Trying out Azure Mobile Services to create a rest api and a Facebook authenticated web app

I heard about Azure Mobile Services on Yet Another Podcast #86 where Jesse Liberty interviews Josh Twist. There was a few things to the service that made me very interested:

Azure Mobile Services

  • Inside the Azure portal
  • Easy to setup a robust Restful API over an accompanying Azure SQL database
    • With permissions per user, extensible with the help of server side js scripts (on CRUD operations)
    • Using authentication from Facebook, Twitter, Google or Microsoft Live
    • The JSONs are stored in tables, with properties automapped to columns, and schema automatically created
  • Scheduled tasks (as js scripts)
  • Addons like Pusher
  • Easy to customize mentioned scripts (just js that runs in a nodejs app)

So I think Azure Mobile Services is a very promising service for greatly simplifying creation of the server side of a web application. Why should I need to create my own custom C# (or whatever) server code for a restful api over data, same stuff as has been done gazillions of times already on the web? Azure Mobile Services provides a portal where I can setup all I need, and overview, manage and edit it.

I wanted to try it out and put the pieces together to make a proof of concept HTML5 application that uses Facebook authentication and allows a per user CRUD of text items into my mobile service database. Plus it has some push functionality just for fun…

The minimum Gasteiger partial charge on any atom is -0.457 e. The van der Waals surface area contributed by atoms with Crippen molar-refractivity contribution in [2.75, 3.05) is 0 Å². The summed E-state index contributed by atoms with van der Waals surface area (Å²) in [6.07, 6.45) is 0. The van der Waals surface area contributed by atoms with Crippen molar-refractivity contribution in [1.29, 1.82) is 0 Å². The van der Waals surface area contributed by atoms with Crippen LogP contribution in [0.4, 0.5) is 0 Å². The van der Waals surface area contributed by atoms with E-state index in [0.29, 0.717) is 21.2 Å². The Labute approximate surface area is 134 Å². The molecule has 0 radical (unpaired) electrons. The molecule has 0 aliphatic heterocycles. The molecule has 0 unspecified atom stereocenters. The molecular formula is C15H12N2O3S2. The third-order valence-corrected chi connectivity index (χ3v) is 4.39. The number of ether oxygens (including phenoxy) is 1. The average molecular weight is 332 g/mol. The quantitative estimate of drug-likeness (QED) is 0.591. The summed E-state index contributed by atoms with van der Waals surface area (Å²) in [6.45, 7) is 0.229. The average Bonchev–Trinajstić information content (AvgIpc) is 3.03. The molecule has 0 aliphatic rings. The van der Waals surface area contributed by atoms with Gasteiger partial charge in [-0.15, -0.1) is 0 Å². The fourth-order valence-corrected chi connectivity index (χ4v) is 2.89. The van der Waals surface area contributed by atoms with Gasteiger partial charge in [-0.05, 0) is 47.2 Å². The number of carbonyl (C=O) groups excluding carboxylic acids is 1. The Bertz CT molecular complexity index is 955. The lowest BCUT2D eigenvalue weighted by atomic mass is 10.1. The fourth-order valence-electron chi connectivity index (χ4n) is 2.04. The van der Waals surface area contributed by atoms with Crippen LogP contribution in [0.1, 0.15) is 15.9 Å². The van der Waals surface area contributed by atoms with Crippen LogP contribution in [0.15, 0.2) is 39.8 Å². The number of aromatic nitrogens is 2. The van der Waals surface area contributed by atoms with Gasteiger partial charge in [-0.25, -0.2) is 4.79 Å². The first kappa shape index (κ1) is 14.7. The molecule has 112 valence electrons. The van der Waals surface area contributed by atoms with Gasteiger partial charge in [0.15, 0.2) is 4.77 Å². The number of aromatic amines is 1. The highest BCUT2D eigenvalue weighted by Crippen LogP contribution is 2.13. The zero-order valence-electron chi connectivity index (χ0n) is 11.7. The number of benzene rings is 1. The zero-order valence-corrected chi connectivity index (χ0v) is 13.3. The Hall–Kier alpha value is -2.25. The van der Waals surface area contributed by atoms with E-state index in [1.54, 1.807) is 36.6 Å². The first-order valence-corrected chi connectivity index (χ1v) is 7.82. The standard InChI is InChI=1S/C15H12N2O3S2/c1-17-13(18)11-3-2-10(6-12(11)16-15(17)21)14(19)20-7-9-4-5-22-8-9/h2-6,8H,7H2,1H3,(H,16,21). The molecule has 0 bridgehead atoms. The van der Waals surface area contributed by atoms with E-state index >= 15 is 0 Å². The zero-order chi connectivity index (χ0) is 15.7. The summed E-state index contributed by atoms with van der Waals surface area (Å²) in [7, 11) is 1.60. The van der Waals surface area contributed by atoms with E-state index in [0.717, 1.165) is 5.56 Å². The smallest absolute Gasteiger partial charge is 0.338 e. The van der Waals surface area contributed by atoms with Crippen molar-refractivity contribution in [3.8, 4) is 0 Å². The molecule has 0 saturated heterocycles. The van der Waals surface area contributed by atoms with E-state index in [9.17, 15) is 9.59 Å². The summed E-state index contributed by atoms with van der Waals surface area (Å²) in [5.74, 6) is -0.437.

Azure Mobile Services (a.k.a. “Zumo”, I’ll just use that shorter name further on) has a nice site and many high quality help pages with step by step tutorials. It is in preview mode currently. Zumo is primarily targeted for mobile devices (and Windows 8 store apps) and has several examples and pre made help libraries for those. It even creates sample apps with credentials on the fly for you if you like. I used a few of those to learn some about the communication bits. Hopefully they’ll make the Rest bits just as easy eventually.

I needed the following pieces for my experiment:

  • The Zumo service itself. Free to try out, in preview mode.
    • A data table in Zumo. Just with a name and with permissions set for all operations first to “Everyone” and later changed to “only Authenticated users”
    • Server side scripts on that table
      • insert: add userid to the stored items
      • read: only query for the items that has userid of the current user
  • A web site that serves the files, and talks to the Zumo service (Zumo does not allow cross origin requests). One of the developers in the Azure team, Tom Rudick,  has made a small 43 locs “zumo-proxy” in node which is does just that. Just fill in the Zumo identifications and url and get going. (Do not add protocol name to the forward url, i.e. “myzumo.azure-mobile.net”)
    • I opened my copy of zumo proxy in WebMatrix, created an empty web site within Azure and used its publish settings
  • A Facebook app
  • Some client side code
    • connect to the Facebook app and get a facebook token
      • using the Facebook js scripts, it asks automatically user to allow the application
    • connect to the Zumo via the proxy to get a zumo token
    • add and get the items (with security token in the ajax header)

The things that took most time was go get the auth working, and to get the ajax requests right. After I learned to actually read the error messages :-p and add some logging to my node application, And – important help from Tom Rudick, I got the whole thing rolling late night.